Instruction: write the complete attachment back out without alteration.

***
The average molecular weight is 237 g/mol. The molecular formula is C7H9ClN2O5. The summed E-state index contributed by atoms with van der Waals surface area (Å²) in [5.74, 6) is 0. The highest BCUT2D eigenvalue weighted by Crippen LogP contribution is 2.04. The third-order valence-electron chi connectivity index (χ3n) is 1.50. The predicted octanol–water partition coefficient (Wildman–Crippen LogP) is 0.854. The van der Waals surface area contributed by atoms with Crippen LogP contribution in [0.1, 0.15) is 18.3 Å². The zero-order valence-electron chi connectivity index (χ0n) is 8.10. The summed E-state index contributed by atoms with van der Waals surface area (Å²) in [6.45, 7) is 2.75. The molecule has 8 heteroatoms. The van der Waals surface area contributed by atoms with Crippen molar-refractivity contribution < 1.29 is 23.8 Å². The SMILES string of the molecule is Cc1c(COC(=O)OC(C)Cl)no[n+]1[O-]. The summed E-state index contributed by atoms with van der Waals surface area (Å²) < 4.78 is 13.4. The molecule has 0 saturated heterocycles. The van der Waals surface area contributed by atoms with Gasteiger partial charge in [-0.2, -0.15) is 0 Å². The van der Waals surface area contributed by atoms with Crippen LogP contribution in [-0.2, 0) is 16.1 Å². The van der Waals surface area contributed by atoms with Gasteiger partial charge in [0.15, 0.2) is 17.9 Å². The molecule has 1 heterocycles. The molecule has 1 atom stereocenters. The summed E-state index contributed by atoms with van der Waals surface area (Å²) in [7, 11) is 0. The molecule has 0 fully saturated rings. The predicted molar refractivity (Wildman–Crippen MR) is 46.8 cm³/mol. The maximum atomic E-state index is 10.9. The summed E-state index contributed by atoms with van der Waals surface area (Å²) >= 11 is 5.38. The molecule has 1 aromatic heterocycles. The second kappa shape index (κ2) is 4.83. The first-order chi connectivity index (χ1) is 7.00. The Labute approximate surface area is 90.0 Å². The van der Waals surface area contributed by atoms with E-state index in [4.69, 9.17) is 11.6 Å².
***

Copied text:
The average molecular weight is 237 g/mol. The molecular formula is C7H9ClN2O5. The summed E-state index contributed by atoms with van der Waals surface area (Å²) in [5.74, 6) is 0. The highest BCUT2D eigenvalue weighted by Crippen LogP contribution is 2.04. The third-order valence-electron chi connectivity index (χ3n) is 1.50. The predicted octanol–water partition coefficient (Wildman–Crippen LogP) is 0.854. The van der Waals surface area contributed by atoms with Crippen LogP contribution in [0.1, 0.15) is 18.3 Å². The zero-order valence-electron chi connectivity index (χ0n) is 8.10. The summed E-state index contributed by atoms with van der Waals surface area (Å²) in [6.45, 7) is 2.75. The molecule has 8 heteroatoms. The van der Waals surface area contributed by atoms with Crippen molar-refractivity contribution < 1.29 is 23.8 Å². The SMILES string of the molecule is Cc1c(COC(=O)OC(C)Cl)no[n+]1[O-]. The summed E-state index contributed by atoms with van der Waals surface area (Å²) < 4.78 is 13.4. The molecule has 0 saturated heterocycles. The van der Waals surface area contributed by atoms with Gasteiger partial charge in [-0.2, -0.15) is 0 Å². The van der Waals surface area contributed by atoms with Crippen LogP contribution in [-0.2, 0) is 16.1 Å². The van der Waals surface area contributed by atoms with Gasteiger partial charge in [0.15, 0.2) is 17.9 Å². The molecule has 1 heterocycles. The molecule has 1 atom stereocenters. The summed E-state index contributed by atoms with van der Waals surface area (Å²) in [7, 11) is 0. The molecule has 0 fully saturated rings. The predicted molar refractivity (Wildman–Crippen MR) is 46.8 cm³/mol. The maximum atomic E-state index is 10.9. The summed E-state index contributed by atoms with van der Waals surface area (Å²) >= 11 is 5.38. The molecule has 1 aromatic heterocycles. The second kappa shape index (κ2) is 4.83. The first-order chi connectivity index (χ1) is 7.00. The Labute approximate surface area is 90.0 Å². The van der Waals surface area contributed by atoms with E-state index in [4.69, 9.17) is 11.6 Å².